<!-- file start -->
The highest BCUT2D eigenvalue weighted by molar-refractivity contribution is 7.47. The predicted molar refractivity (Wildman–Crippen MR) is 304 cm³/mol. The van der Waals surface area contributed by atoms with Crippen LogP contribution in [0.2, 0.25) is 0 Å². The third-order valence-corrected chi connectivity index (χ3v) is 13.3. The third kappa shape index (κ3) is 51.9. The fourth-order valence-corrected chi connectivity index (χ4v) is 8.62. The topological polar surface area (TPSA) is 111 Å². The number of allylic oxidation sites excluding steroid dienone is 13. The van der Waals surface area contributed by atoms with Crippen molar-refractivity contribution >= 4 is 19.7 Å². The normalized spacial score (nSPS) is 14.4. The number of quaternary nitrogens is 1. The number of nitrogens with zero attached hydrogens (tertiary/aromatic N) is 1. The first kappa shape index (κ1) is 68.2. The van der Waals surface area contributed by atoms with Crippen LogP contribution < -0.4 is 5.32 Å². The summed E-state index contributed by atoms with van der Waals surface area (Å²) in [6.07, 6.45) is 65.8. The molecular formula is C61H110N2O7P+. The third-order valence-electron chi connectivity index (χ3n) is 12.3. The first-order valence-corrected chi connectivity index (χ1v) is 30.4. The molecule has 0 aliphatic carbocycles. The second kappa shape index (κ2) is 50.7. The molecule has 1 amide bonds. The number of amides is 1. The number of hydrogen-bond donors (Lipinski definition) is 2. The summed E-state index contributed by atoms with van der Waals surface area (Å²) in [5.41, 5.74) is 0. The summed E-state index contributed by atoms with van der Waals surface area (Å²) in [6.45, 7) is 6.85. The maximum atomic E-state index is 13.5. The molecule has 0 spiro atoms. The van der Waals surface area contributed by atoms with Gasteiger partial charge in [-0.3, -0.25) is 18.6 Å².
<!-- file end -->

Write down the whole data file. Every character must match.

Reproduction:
The highest BCUT2D eigenvalue weighted by molar-refractivity contribution is 7.47. The predicted molar refractivity (Wildman–Crippen MR) is 304 cm³/mol. The van der Waals surface area contributed by atoms with Crippen LogP contribution in [0.2, 0.25) is 0 Å². The third-order valence-corrected chi connectivity index (χ3v) is 13.3. The third kappa shape index (κ3) is 51.9. The fourth-order valence-corrected chi connectivity index (χ4v) is 8.62. The topological polar surface area (TPSA) is 111 Å². The number of allylic oxidation sites excluding steroid dienone is 13. The van der Waals surface area contributed by atoms with Crippen molar-refractivity contribution >= 4 is 19.7 Å². The normalized spacial score (nSPS) is 14.4. The number of quaternary nitrogens is 1. The number of nitrogens with zero attached hydrogens (tertiary/aromatic N) is 1. The first kappa shape index (κ1) is 68.2. The van der Waals surface area contributed by atoms with Crippen LogP contribution < -0.4 is 5.32 Å². The summed E-state index contributed by atoms with van der Waals surface area (Å²) in [6.07, 6.45) is 65.8. The molecular formula is C61H110N2O7P+. The third-order valence-electron chi connectivity index (χ3n) is 12.3. The first-order valence-corrected chi connectivity index (χ1v) is 30.4. The molecule has 0 aliphatic carbocycles. The second kappa shape index (κ2) is 50.7. The molecule has 1 amide bonds. The number of amides is 1. The number of hydrogen-bond donors (Lipinski definition) is 2. The summed E-state index contributed by atoms with van der Waals surface area (Å²) in [5.41, 5.74) is 0. The summed E-state index contributed by atoms with van der Waals surface area (Å²) in [6.45, 7) is 6.85. The maximum atomic E-state index is 13.5. The molecule has 0 spiro atoms. The van der Waals surface area contributed by atoms with Gasteiger partial charge in [-0.3, -0.25) is 18.6 Å².